- Posted by doEEEt Media Group
- On February 22, 2023
This article explains capacitor losses (ESR, Impedance IMP, Dissipation Factor DF/ tanδ, Quality FactorQ) as the other basic key parameter of capacitors apart from capacitance, insulation resistance, and DCL leakage current.
There are two types of losses:
- Resistive real losses – these are real losses caused by the resistance of leads, electrodes, connections, etc. During current flow, these losses are dissipated by Joule heat. Usually (unless it is intended by design) the effort is to minimize these losses for maximum efficiency and high power load ratings.
- Reactance imagine losses – these are losses caused by capacitive reactance and inductive reactance “stored” in the component that can be reverted back
A capacitor creates in AC circuits a resistance, the capacitive reactance. There is also certain inductance in the capacitor. In AC circuits, it produces an inductive reactance that tries to neutralize the capacitive one. Finally, the capacitor has resistive losses. Together these three elements produce the impedance, Z.
If we apply an AC voltage over a capacitor, its losses release heat. They can be regarded as a resistive part of the impedance, i.e., as resistive elements distributed in different parts of the component, e.g. in accordance with the equivalent circuit in Figure 1.
- C = Capacitance
- IR = Insulation Resistance (IR>>Rs)
- Rs = Series losses
- L = Inductance in lead-in wires
Rs consists of resistance in lead-in wires, contact surfaces, and metalized electrodes, where such elements occur, and dielectric losses. If we apply a DC voltage over the capacitor, the generator ”feels” a purely resistive loss dominated by the IR. But because of the high value of the IR, the heat release will be negligible. If we change over to an AC voltage and let the frequency rise, the current will increase proportionally and eventually release considerable heat in the Rs. Suppose we transform the IR to a small series resistance and join it with the Rs. In that case, we get a total series resistance called ESR (Equivalent Series Resistance, sometimes called Effective Series Resistance). The series impedance, Zs, in Figure 1. can be written:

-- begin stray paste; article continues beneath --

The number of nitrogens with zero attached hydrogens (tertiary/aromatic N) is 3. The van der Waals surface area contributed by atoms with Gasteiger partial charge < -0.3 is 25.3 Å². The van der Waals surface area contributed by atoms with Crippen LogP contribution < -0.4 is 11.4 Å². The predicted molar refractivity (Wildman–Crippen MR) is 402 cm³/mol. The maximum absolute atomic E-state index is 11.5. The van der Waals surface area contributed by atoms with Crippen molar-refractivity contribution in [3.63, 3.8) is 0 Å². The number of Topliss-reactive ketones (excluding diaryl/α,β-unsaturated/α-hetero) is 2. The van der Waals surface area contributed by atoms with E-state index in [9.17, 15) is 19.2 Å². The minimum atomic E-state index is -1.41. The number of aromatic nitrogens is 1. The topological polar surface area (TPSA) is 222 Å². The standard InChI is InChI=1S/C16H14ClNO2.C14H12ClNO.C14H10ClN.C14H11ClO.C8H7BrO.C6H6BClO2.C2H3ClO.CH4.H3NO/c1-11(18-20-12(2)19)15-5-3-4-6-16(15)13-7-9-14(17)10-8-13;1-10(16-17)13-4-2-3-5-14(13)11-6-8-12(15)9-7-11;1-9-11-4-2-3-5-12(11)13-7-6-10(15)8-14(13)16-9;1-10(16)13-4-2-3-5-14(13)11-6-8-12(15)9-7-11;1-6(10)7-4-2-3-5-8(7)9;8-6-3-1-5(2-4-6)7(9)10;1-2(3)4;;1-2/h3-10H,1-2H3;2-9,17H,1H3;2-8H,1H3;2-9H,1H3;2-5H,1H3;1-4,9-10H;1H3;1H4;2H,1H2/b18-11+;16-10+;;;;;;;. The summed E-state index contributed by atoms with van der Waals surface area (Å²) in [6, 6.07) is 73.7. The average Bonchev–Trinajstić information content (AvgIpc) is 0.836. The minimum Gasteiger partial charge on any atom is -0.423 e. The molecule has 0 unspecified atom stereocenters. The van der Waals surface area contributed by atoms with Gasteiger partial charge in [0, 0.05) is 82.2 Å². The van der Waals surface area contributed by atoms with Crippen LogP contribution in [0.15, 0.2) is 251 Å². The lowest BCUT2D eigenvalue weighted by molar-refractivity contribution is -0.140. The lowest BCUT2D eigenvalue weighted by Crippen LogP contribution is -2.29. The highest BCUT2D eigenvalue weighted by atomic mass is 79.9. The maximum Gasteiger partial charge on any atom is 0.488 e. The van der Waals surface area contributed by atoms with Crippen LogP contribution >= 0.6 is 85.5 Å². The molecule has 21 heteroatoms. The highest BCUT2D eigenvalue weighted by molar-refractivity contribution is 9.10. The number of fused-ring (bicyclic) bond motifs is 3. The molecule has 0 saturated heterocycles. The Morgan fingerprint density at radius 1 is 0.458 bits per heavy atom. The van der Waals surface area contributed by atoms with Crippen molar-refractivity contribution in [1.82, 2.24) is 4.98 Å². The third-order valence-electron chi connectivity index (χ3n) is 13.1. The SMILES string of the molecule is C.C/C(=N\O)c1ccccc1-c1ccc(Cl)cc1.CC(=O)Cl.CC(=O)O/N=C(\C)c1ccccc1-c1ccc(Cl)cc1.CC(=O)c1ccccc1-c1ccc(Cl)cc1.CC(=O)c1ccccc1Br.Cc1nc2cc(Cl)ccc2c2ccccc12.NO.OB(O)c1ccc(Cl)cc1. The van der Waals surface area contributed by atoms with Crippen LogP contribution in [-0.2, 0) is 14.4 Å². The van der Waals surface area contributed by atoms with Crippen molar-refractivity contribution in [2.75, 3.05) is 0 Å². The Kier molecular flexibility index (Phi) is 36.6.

As a root mean square value, we obtain the formula:
The capacitive reactance, 1/ωC, in the formula above decreases with frequency to that level where the inductive reactance, L, takes over. It happens at the resonance frequency fo of the capacitor where 1/ωC = L. Above the resonance frequency, the capacitor is inductive. Exactly at the resonance frequency remains the impedance Z only the resistive ESR (Figure 2.). By determining the losses at the resonance frequency, we gain accuracy. But there is a condition for this accuracy. We need to know the frequency dependence of the ESR, which is very much conditioned by the dielectric material. It isn’t very important in certain materials, but in others considerable.
The expression for capacitance in the formula for Zs above can be simplified to a series capacitance Cs. If C means the nominal capacitance then we obtain Cs as
The equivalent circuit diagram then looks like the one in Figure 3.
Impedance around the resonance frequency
Figure 2. shows an example of the impedance diagram around the resonance frequency. We shall evolve the reasoning further.
Because of the approximations used during the derivation of the formula  it applies only far below the resonance frequency, f0. There, however, it may cause discernible deviations from the true value. Already at 0.2 x f0 Cs will be approximately 4% greater than the nominal value C.
Often the expression for Cs is used when the frequency dependence of capacitance is shown in diagrams. This means that the capacitance quite contrary to physical and electrical laws, starts rising at higher frequencies. The explanation accordingly is to be sought for errors in the measurement method.
Except for electrolytes and other high-loss capacitors, the impedance curve usually has the appearance of the one shown in Figure 4.